What should you do with an inherited IRA?


Chet Osterhoudt


Business Columnist

Monday, July 30, 2018

Individual Retirement Accounts are quite popular. It probably wouldn’t be surprising if you inherited an IRA someday. But what should you do with it?

First of all, you’ll need to be aware of some basic rules. If your parent, or anyone other than your spouse, leaves you a traditional IRA — one in which contributions are typically tax-deductible and earnings can grow tax-deferred — you can transfer the money into an “inherited IRA,” from which you’ll need to take at least a minimum amount of money — technically called a “distribution” — each year, based on your life expectancy.

These distributions are taxable at your regular income tax rate. If you’ve inherited a Roth IRA, you also must take these minimum payouts, but the amounts won’t count as taxable income, because your parents, or whoever left you the IRA, already paid taxes on the contributions that went into it. To make sure you fully understand all the guidelines on distributions and taxation of inherited IRAs, consult with your tax advisor.

It’s also important to understand how your inherited IRA will fit in to your overall financial strategy. Consequently, you’ll need to address these questions:

How much should I take out each year? As mentioned above, you must take a distribution of at least a minimum amount from your inherited IRA each year — if you don’t, you may be subject to a 50 percent penalty on the amount you should have taken. But you can take out more than the minimum. In deciding how much to take, you’ll need to evaluate a few factors. First, of course, is whether you need the extra money to help support your regular cash flow. It’s possible you have other pools of income from which to draw, and, in some cases, it may be advantageous for you to tap these sources first. Another consideration is taxes — if you’ve inherited a traditional IRA, the more you take out each year, the bigger your tax bill may be.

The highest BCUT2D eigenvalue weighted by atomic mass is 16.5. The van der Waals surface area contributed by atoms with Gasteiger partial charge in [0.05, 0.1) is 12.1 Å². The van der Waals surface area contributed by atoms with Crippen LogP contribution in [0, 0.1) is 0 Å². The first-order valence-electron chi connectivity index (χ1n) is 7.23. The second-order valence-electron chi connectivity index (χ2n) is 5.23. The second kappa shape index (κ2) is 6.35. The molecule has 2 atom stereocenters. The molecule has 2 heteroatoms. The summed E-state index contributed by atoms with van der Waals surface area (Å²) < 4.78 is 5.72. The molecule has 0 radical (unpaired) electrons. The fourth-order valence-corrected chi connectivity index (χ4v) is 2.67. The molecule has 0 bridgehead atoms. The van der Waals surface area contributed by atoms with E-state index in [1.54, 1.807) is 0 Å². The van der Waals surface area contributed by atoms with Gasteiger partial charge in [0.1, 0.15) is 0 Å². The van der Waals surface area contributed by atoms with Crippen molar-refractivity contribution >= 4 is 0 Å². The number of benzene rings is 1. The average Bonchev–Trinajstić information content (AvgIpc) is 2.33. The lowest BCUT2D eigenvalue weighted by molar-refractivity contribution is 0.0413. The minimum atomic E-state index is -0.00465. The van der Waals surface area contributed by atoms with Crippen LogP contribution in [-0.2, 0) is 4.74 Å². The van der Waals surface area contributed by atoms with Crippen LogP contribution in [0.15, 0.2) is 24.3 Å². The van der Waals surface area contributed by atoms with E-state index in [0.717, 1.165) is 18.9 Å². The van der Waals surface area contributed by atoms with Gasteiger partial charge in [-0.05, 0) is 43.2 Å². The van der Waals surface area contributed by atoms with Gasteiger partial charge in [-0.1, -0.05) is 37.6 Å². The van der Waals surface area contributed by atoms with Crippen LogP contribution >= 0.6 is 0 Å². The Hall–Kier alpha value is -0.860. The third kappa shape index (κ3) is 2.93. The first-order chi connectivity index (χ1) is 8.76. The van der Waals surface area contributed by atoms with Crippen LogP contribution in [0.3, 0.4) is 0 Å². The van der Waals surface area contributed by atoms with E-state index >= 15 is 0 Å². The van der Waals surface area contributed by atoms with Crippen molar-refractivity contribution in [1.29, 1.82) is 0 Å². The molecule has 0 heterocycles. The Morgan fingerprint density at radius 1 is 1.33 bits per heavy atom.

Should I keep the same investments? Inheriting an IRA doesn’t mean you’re stuck with the original account owner’s investment choices. You can change the investments to align with your goals and risk tolerance, both of which may change over time.

The person who left you an IRA worked hard for that money and thought enough of you to pass it on. Consequently, you’ll want to respect this inheritance — and get the most out of it for as long as you can.

This article was written by Edward Jones for use by Chet Osterhoudt, a financial adviser for Edward Jones in Nashville.